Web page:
#Warn [v1.0.95.00+]

Enables or disables warnings for specific conditions which may indicate an error, such as a typo or missing "global" declaration.

#Warn WarningType, WarningMode



The type of warning to enable or disable. If omitted, it defaults to All.

UseUnsetLocal or UseUnsetGlobal: Warn when a variable is read without having previously been assigned a value or initialized with VarSetCapacity(). If the variable is intended to be empty, assign an empty string to suppress this warning.

This is split into separate warning types for locals and globals because it is more common to use a global variable without prior initialization, due to their persistent and script-wide nature. For this reason, some script authors may wish to enable this type of warning for locals but disable it for globals.

;y := ""  ; This would suppress the warning.
x := y    ; y hasn't been assigned a value.

UseEnv: Warn when an environment variable is automatically used in place of an empty script variable. This sometimes occurs when an environment variable's name unexpectedly matches a variable used by the script. This warning occurs when the variable is accessed, but never occurs if the script enables #NoEnv (recommended for multiple reasons).

;#NoEnv             ; Add this if "temp" is not intended to be an environment variable.
;EnvGet temp, TEMP  ; This would copy the environment variable's value into the script variable.
temp := ""          ; Despite this line, temp still seems to have a value.
MsgBox % temp       ; This accesses the environment variable named "TEMP".

LocalSameAsGlobal: Before the script starts to run, display a warning for each undeclared local variable which has the same name as a global variable. This is intended to prevent errors caused by forgetting to declare a global variable inside a function before attempting to access it. If the variable really was intended to be local, a declaration such as local x or static y can be used to suppress the warning. This warning is never shown for variables inside a force-local function.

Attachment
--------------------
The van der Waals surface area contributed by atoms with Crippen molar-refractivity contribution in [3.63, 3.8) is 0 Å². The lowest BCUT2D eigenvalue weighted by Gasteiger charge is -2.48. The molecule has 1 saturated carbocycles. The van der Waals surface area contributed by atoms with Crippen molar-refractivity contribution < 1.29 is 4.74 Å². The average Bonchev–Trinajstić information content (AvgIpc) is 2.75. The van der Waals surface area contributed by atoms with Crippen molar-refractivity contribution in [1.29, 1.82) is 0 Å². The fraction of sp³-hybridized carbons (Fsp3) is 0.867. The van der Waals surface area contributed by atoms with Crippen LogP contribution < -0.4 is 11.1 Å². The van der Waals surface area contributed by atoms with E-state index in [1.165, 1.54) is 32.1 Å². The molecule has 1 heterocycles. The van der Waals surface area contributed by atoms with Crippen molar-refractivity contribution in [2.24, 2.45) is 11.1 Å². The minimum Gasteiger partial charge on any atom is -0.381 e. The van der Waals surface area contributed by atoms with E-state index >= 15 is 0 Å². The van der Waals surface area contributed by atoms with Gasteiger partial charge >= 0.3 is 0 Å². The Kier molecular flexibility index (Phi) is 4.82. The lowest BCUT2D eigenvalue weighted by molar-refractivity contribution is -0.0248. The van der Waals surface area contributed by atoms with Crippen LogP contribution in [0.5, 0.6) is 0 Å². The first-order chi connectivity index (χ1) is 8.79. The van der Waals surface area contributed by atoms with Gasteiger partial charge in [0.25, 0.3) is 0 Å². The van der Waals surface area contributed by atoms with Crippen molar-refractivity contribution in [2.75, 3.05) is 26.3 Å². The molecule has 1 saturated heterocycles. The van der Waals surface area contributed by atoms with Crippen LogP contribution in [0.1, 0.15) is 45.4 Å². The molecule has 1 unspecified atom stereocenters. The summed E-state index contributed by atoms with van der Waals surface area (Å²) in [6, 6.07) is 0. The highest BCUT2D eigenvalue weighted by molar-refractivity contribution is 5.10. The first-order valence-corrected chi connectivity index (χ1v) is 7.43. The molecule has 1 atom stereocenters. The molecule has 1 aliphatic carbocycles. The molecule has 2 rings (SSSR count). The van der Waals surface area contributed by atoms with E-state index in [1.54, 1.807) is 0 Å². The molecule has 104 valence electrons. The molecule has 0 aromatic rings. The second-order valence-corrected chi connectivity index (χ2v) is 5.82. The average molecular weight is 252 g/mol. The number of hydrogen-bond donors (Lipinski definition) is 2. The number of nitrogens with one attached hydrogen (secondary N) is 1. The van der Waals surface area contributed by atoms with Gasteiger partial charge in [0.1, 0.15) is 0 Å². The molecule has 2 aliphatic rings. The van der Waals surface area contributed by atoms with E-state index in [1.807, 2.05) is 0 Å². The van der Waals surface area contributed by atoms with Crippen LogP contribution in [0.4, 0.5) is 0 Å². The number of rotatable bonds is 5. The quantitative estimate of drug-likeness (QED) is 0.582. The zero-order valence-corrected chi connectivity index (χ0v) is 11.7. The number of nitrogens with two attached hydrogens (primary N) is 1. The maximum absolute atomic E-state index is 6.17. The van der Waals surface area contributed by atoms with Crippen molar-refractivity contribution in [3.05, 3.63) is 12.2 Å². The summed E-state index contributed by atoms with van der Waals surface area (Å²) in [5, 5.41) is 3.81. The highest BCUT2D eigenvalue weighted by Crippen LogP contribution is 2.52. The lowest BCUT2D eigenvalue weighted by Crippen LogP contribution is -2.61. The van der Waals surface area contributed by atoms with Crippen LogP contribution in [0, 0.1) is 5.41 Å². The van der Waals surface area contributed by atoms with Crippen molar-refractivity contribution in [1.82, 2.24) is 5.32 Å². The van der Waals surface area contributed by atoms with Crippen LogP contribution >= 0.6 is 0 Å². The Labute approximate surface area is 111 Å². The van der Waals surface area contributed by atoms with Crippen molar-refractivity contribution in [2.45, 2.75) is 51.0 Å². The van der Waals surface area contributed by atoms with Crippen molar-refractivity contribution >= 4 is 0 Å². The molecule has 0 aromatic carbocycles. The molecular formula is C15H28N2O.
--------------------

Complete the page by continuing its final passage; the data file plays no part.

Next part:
g := 1
ShowG() {       ; The warning is displayed even if the function is never called.
    ;global g   ; <-- This is required to access the global variable.
    MsgBox % g  ; Without the declaration, "g" is an empty local variable.

ClassOverwrite [v1.1.27+]: Before the script starts to run, show a warning for each assignment targetting a class variable. For example, box := new Box will show a warning if Box is a class, since this would overwrite the class (within the super-global variable, Box). Warnings are also shown for output variables of commands, but not ByRef parameters. Warnings are not shown for nested classes or dynamic variable references.

Unreachable [v1.1.33+]: Before the script starts to run, show a warning for each line that immediately follows a Return, Break, Continue, Throw, Goto or Exit at the same nesting level, unless that line is the target of a label. Although this does not detect all unreachable code, it detects common errors such as:

If the code is intended to be unreachable - such as if a return has been used to temporarily disable a block of code, or a hotkey or hotstring has been temporarily disabled by commenting it out - consider commenting out the unreachable code as well. Alternatively, the warning can be suppressed by defining a label above the first unreachable line.

All: Apply the given WarningMode to all supported warning types.


A value indicating how warnings should be delivered. If omitted, it defaults to MsgBox.

MsgBox: Show a message box describing the warning. Note that once the message box is dismissed, the script will continue as usual.

StdOut [v1.1.04+]: Send a description of the warning to stdout (the program's standard output stream), along with the filename and line number. This allows fancy editors such as SciTE to capture warnings without disrupting the script - the user can later jump to each offending line via the editor's output pane.

OutputDebug: Send a description of the warning to the debugger for display. If a debugger is not active, this will have no effect. For more details, see OutputDebug.

Off: Disable warnings of the given WarningType.


By default, all warnings are off.

Warnings can't be enabled or disabled at run-time; the settings are determined when a script loads. Therefore, the location in the script is not significant (and, like other directives, #Warn cannot be executed conditionally).

However, the ordering of multiple #Warn directives is significant: the last occurrence that sets a given warning determines the mode for that warning. So, for example, the two statements below have the combined effect of enabling all warnings except UseEnv:

#Warn All
#Warn UseEnv, Off

EnvSet EnvVar, 1
x := EnvVar       ; Okay since #NoEnv has not been used.
x := NotAnEnvVar  ; Warning.

Local and Global Variables


Disables all warnings. This is the default state.

#Warn All, Off

Enables every type of warning and shows each warning in a message box.


Warns when a local variable is used before it is set and sends each warning to OutputDebug.

#Warn UseUnsetLocal, OutputDebug